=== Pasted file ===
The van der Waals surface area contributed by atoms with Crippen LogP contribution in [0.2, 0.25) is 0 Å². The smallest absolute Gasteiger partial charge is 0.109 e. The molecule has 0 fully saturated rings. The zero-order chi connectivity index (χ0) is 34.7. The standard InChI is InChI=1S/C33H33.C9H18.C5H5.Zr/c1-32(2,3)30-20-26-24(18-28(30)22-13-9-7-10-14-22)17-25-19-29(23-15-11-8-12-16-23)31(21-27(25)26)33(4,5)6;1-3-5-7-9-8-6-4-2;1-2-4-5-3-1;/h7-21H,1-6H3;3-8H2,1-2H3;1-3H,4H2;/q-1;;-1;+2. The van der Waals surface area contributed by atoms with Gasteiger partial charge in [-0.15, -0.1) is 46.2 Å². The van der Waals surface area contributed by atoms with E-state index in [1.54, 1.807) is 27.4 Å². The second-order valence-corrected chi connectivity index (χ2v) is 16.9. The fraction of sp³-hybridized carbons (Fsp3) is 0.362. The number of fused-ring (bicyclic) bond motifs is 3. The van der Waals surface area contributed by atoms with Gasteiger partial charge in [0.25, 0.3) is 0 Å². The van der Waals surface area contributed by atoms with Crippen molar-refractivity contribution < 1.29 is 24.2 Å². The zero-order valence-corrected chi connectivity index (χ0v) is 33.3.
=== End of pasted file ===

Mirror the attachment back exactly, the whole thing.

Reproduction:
The van der Waals surface area contributed by atoms with Crippen LogP contribution in [0.2, 0.25) is 0 Å². The smallest absolute Gasteiger partial charge is 0.109 e. The molecule has 0 fully saturated rings. The zero-order chi connectivity index (χ0) is 34.7. The standard InChI is InChI=1S/C33H33.C9H18.C5H5.Zr/c1-32(2,3)30-20-26-24(18-28(30)22-13-9-7-10-14-22)17-25-19-29(23-15-11-8-12-16-23)31(21-27(25)26)33(4,5)6;1-3-5-7-9-8-6-4-2;1-2-4-5-3-1;/h7-21H,1-6H3;3-8H2,1-2H3;1-3H,4H2;/q-1;;-1;+2. The van der Waals surface area contributed by atoms with Gasteiger partial charge in [-0.15, -0.1) is 46.2 Å². The van der Waals surface area contributed by atoms with E-state index in [1.54, 1.807) is 27.4 Å². The second-order valence-corrected chi connectivity index (χ2v) is 16.9. The fraction of sp³-hybridized carbons (Fsp3) is 0.362. The number of fused-ring (bicyclic) bond motifs is 3. The van der Waals surface area contributed by atoms with Gasteiger partial charge in [0.25, 0.3) is 0 Å². The van der Waals surface area contributed by atoms with Crippen molar-refractivity contribution < 1.29 is 24.2 Å². The zero-order valence-corrected chi connectivity index (χ0v) is 33.3.